Genomics 12/2008; 93(2):169-78. · 3.01 Impact Factor
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    ABSTRACT: Preserving many kinds of rice resources and rich variations, Guizhou Province is one of the districts with the highest genetic diversity of cultivated rice (Oryza sativa L.) in China. In the current research, genetic diversity and structure of 537 accessions of cultivated rice from Guizhou were studied using 36 microsatellite markers and 39 phenotypic characters. The results showed that the model-based genetic structure was the same as genetic-distance-based one using SSRs but somewhat different from the documented classification (mainly based on phenotype) of two subspecies. The accessions being classified into indica by phenotype but japonica by genetic structure were much more than that being classified into japonica by phenotype but indica by genetic structure. Like Ding Ying’s taxonomic system of cultivated rice, the subspecific differentiation was the most distinct differentiation within cultivated rice. But the differentiation within indica or japonica population was different: japonica presented clearer differentiation between soil-watery ecotypes than indica, and indica presented clearer differentiation between seasonal ecotypes than japonica. Cultivated rices in Guizhou revealed high genetic diversity at both DNA and phenotypic levels. Possessing the highest genetic diversity and all the necessary conditions as a center of genetic diversity, region Southwestern of Guizhou was suggested as the center of genetic diversity of O. sativa L. from Guizhou.
    Chinese Science Bulletin 01/2007; 52(3):343-351. · 1.32 Impact Factor
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    ABSTRACT: To understand geographical distribution of the genetic diversity of rice cultivars (Oryza sativa L.) and its trends in recent fifty years in China, 453 accessions were analyzed by 36 microsatellites loci and 42 phenotypic traits. Results revealed that the genetic diversity by SSRs is highly consistent with that by phenotypic traits and the genetic diversity of indica cultivars was higher than that of japonica cultivars; the genetic diversity of cultivars declined from 1950s to 1980s and then increased greatly; among the six rice ecological zones (REZs), genetic diversity of REZ II was the highest and those of REZ V and REZ VI were the lowest at both DNA and phenotypic level. Jiangsu and Jiangxi provinces in the middle and lower reaches of Yangtze River and Sichuan province in southwest of China were the areas with the highest genetic diversity. Breeders in REZ V which is an important japonica rice area but with very low genetic diversity should explore more gene resources to widen the genetic backgrounds of cultivars.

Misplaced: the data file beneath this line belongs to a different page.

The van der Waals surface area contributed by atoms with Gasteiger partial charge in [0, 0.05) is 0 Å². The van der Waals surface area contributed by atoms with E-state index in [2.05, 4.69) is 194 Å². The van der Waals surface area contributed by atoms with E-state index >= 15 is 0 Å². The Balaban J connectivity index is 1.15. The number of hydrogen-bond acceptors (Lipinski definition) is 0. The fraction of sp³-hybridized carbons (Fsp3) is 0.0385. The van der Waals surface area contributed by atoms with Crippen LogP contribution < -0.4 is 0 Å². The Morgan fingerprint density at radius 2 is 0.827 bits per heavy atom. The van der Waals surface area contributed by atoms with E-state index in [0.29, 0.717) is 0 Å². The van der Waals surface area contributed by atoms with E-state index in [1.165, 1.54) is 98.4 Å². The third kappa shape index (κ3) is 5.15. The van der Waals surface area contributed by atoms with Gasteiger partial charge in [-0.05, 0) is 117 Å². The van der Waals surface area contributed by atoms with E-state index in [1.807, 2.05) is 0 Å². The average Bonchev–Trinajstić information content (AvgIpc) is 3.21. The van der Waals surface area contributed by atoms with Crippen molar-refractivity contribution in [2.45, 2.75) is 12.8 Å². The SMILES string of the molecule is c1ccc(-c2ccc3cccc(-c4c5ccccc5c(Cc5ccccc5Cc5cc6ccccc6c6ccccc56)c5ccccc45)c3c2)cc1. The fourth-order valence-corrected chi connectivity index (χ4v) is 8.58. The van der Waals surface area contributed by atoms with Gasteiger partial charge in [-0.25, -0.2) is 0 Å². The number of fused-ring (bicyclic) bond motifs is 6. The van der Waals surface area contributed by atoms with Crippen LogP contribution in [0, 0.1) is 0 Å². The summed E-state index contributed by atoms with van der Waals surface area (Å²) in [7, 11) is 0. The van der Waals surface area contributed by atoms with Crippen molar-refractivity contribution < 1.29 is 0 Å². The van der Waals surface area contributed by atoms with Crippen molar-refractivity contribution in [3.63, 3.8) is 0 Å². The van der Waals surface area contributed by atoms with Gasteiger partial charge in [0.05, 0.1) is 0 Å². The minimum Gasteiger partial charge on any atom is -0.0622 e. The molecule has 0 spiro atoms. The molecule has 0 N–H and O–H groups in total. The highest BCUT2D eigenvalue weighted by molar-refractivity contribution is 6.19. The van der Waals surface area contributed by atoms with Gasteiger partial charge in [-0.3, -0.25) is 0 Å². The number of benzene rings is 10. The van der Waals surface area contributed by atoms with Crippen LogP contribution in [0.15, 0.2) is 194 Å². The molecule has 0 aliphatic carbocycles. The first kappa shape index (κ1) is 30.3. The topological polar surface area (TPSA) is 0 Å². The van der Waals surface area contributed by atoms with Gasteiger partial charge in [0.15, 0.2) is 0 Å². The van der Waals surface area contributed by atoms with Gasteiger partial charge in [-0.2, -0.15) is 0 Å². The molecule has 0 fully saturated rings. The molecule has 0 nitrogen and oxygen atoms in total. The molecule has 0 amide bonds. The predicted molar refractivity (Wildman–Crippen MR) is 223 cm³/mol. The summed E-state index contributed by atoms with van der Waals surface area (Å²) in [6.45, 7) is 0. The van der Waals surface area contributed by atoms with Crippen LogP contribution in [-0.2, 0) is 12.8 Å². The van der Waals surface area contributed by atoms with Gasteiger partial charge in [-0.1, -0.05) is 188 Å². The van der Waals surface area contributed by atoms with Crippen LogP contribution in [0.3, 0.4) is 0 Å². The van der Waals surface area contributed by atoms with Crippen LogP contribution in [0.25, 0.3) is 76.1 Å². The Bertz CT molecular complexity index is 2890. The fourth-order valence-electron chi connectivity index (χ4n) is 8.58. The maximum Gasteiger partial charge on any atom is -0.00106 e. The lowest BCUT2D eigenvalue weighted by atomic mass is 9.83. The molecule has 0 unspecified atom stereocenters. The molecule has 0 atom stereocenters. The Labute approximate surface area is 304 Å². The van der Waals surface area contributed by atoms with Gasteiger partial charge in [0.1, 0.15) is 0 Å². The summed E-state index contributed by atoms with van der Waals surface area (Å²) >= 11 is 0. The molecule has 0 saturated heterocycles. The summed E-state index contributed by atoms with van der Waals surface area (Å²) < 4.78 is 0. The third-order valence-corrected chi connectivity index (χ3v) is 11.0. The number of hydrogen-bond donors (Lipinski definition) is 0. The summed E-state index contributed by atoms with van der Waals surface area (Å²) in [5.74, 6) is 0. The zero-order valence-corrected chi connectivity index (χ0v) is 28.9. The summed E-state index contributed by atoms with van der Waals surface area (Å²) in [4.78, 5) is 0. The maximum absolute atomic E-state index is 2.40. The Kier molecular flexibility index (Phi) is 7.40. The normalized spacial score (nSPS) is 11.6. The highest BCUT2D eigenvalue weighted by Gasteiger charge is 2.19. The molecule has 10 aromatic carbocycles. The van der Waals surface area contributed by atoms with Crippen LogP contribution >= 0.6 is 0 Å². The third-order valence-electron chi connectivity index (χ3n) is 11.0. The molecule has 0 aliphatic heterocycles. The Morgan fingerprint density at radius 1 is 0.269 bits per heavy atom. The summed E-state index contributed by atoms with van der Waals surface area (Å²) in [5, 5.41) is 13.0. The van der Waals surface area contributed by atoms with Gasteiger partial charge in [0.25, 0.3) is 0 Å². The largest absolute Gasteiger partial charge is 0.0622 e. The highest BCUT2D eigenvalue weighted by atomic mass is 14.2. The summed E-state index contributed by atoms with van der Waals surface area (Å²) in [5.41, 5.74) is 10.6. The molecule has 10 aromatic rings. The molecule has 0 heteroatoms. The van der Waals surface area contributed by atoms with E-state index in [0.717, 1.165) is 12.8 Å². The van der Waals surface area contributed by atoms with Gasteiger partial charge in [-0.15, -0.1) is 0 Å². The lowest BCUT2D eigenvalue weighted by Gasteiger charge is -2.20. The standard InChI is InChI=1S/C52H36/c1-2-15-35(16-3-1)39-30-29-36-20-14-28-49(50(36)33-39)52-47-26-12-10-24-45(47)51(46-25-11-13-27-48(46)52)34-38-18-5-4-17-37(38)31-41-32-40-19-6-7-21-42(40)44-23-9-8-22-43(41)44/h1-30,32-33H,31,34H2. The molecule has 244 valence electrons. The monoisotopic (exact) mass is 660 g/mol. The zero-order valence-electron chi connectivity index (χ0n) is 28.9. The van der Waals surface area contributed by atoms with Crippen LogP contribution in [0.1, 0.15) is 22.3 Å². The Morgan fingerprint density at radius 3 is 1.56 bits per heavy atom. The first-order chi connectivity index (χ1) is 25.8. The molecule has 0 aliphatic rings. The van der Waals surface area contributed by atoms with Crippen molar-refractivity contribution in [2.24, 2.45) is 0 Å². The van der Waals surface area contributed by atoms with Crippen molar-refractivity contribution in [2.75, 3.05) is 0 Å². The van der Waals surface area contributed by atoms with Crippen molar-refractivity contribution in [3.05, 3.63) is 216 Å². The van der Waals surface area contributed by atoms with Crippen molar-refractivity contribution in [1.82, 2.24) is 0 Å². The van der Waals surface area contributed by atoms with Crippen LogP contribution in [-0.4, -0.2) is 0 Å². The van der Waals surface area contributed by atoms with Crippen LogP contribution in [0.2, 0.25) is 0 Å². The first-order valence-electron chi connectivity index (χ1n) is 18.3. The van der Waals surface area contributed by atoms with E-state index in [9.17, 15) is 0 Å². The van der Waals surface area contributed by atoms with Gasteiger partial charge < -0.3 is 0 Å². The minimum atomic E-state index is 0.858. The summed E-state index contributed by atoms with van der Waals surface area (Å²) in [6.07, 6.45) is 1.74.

Chinese Science Bulletin 02/2006; 51(6):681-688. · 1.32 Impact Factor
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    ABSTRACT: In this paper, the effects of transgenes insertion on the outcross potentiality of rice varieties were assessed by pollen vigor and hybrid seed set. The in vitro pollen germination rates of five transgenic rice lines transformed respectively with bar, crylAb, BADH and Xa21 gene were investigated, and compared with their relative receptor rice varieties. The results showed that there existed a significant difference in in vitro pollen germination rates between receptor rice varieties, but no significant difference was found between transgenic rice varieties and their relative receptors. The in vitro pollen germination rate for transgenic rice varieties varied from 0.416 to 0.584, similar to that of their relative receptors (0.400-0.574). Investigation on the hybrid seed set of 26 hand-crosses showed that the inserted bar or crylAb gene had a significant effect on the hybrid seed set of receptors, while the effect of Xa21 gene was smaller. The hybrid seed set rate of non-transgenic rice in crosses with transgenic rice (pollen donor) was from 0.056 to 0.413, not different from that in crosses with their relative receptors (0.052-0.417). It's suggested that transgenes insertion had little effect on the outcross potentiality of rice varieties.
    Ying yong sheng tai xue bao = The journal of applied ecology / Zhongguo sheng tai xue xue hui, Zhongguo ke xue yuan Shenyang ying yong sheng tai yan jiu suo zhu ban 02/2005; 16(1):115-8.

Publication Stats

395 Citations
3k Downloads
1k Views
133.36 Total Impact Points

Institutions

  • 2010–2012
    • Northeast Institute of Geography and Agroecology
      • National Center for Gene Research
      Beijing, Beijing Shi, China
  • 2009–2011
    • China Agricultural University
      • College of Agronomy and Biotechnology
      Beijing, Beijing Shi, China
  • 2005–2011
    • China National Rice Research Institute
      Hang-hsien, Zhejiang Sheng, China